Age-related declines in immune response in a wild mammal are unrelated to immune cell telomere length
Proceedings of the Royal Society B: Biological Sciences
© 2016 The Authors. Published by the Royal Society under the terms of the Creative Commons Attribution License http://creativecommons.org/licenses/by/4.0/, which permits unrestricted use, provided the original author and source are credited.
Senescence has been hypothesised to arise in part from age-related declines in immune performance, but the patterns and drivers of within-individual age-related changes in immunity remain virtually unexplored in natural populations. Here, using a long-term epidemiological study of wild European badgers (Meles meles), we (i) present evidence of a within-individual age-related decline in the response of a key immune-signalling cytokine, Interferon-gamma (IFNγ), to ex vivo lymphocyte stimulation, and (ii) investigate three putative drivers of individual variation in the rate of this decline (sex, disease and immune-cell telomere length; ICTL). That the within-individual rate of age-related decline markedly exceeded that at the population level suggests that individuals with weaker IFNγ responses are selectively lost from this population. IFNγ responses appeared to decrease with the progression of bovine tuberculosis infection (independent of age) and were weaker among males than females. However, neither sex nor disease influenced the rate of age-related decline in IFNγ response. Similarly, while ICTL also declines with age, variation in ICTL predicted neither among- nor within-individual variation in IFNy response. Our findings provide evidence of within-individual age-related declines in immune performance in a wild mammal and highlight the likely complexity of the mechanisms that generate them.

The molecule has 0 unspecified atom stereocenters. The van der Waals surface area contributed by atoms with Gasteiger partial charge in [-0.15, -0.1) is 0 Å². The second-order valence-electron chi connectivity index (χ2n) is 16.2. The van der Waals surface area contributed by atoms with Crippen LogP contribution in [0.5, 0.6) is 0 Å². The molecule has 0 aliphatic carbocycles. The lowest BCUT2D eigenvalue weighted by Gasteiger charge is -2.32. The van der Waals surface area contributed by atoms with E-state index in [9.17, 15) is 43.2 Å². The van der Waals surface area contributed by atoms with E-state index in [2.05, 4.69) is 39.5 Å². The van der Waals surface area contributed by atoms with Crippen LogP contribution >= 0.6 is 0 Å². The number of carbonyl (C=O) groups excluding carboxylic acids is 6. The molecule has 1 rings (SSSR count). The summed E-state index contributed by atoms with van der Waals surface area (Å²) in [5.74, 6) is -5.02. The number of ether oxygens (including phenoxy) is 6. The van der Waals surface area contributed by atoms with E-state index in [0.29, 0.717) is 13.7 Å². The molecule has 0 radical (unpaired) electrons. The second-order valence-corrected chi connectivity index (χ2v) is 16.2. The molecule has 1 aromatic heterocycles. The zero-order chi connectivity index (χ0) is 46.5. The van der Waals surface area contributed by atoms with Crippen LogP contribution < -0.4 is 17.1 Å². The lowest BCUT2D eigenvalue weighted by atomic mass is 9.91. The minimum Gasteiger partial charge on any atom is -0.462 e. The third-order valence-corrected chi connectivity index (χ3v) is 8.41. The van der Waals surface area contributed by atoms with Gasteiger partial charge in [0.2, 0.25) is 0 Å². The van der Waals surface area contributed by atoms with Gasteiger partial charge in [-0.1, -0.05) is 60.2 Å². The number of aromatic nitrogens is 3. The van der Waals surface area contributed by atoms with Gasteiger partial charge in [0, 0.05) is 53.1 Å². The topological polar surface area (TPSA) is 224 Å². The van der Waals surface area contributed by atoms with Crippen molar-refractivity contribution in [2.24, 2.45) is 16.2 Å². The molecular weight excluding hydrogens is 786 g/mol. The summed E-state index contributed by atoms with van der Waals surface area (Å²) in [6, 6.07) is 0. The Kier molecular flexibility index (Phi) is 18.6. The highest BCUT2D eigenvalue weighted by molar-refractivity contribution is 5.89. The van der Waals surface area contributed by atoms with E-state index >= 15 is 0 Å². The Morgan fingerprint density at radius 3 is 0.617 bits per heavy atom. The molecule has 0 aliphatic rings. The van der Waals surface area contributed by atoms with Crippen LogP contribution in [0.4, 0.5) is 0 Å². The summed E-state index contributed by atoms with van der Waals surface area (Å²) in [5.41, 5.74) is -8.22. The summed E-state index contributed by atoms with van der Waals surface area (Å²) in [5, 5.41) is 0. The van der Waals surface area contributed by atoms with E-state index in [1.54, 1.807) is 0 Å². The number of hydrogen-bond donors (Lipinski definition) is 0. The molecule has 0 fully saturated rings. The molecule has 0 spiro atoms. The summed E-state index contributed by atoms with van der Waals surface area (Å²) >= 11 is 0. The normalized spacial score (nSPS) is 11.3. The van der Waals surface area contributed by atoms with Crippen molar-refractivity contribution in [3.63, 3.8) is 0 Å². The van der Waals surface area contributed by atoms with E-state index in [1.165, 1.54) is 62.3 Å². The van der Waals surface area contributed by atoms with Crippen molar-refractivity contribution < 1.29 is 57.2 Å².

University of Exeter
BBSRC David Phillips Research Fellowship
Volume 283, issue 1825, article 20152949